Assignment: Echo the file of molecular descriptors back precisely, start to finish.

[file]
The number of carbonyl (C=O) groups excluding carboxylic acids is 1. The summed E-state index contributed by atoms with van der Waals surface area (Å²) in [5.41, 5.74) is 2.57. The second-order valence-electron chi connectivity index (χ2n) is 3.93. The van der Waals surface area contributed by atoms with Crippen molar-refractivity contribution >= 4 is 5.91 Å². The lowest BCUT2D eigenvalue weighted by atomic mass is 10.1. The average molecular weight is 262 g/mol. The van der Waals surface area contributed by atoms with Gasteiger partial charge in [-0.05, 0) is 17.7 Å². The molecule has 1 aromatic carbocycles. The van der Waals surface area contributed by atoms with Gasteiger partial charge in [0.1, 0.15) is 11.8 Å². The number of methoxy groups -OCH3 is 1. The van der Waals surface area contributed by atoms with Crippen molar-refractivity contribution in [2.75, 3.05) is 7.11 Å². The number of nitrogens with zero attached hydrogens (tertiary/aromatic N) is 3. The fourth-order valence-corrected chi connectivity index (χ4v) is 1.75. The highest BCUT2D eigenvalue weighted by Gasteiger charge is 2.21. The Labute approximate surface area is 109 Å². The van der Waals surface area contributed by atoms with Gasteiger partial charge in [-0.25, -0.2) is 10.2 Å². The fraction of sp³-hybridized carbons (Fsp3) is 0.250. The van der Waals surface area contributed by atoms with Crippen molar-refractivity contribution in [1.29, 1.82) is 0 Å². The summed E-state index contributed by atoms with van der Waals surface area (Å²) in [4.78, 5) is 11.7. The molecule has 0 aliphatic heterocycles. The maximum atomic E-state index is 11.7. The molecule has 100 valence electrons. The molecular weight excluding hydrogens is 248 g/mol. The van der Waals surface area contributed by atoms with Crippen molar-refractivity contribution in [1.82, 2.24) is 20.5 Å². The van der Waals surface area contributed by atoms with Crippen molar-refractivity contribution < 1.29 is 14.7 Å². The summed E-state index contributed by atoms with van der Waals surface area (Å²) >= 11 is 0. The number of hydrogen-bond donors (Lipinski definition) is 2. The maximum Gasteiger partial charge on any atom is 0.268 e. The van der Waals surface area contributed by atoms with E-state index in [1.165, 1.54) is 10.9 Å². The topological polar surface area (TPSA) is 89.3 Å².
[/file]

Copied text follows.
The number of carbonyl (C=O) groups excluding carboxylic acids is 1. The summed E-state index contributed by atoms with van der Waals surface area (Å²) in [5.41, 5.74) is 2.57. The second-order valence-electron chi connectivity index (χ2n) is 3.93. The van der Waals surface area contributed by atoms with Crippen molar-refractivity contribution >= 4 is 5.91 Å². The lowest BCUT2D eigenvalue weighted by atomic mass is 10.1. The average molecular weight is 262 g/mol. The van der Waals surface area contributed by atoms with Gasteiger partial charge in [-0.05, 0) is 17.7 Å². The molecule has 1 aromatic carbocycles. The van der Waals surface area contributed by atoms with Gasteiger partial charge in [0.1, 0.15) is 11.8 Å². The number of methoxy groups -OCH3 is 1. The van der Waals surface area contributed by atoms with Crippen molar-refractivity contribution in [2.75, 3.05) is 7.11 Å². The number of nitrogens with zero attached hydrogens (tertiary/aromatic N) is 3. The fourth-order valence-corrected chi connectivity index (χ4v) is 1.75. The highest BCUT2D eigenvalue weighted by Gasteiger charge is 2.21. The Labute approximate surface area is 109 Å². The van der Waals surface area contributed by atoms with Gasteiger partial charge in [-0.25, -0.2) is 10.2 Å². The fraction of sp³-hybridized carbons (Fsp3) is 0.250. The van der Waals surface area contributed by atoms with Crippen molar-refractivity contribution in [1.29, 1.82) is 0 Å². The summed E-state index contributed by atoms with van der Waals surface area (Å²) in [4.78, 5) is 11.7. The molecule has 0 aliphatic heterocycles. The maximum atomic E-state index is 11.7. The molecule has 100 valence electrons. The molecular weight excluding hydrogens is 248 g/mol. The van der Waals surface area contributed by atoms with Crippen molar-refractivity contribution in [1.82, 2.24) is 20.5 Å². The van der Waals surface area contributed by atoms with Crippen molar-refractivity contribution < 1.29 is 14.7 Å². The summed E-state index contributed by atoms with van der Waals surface area (Å²) >= 11 is 0. The number of hydrogen-bond donors (Lipinski definition) is 2. The maximum Gasteiger partial charge on any atom is 0.268 e. The van der Waals surface area contributed by atoms with E-state index in [1.165, 1.54) is 10.9 Å². The topological polar surface area (TPSA) is 89.3 Å².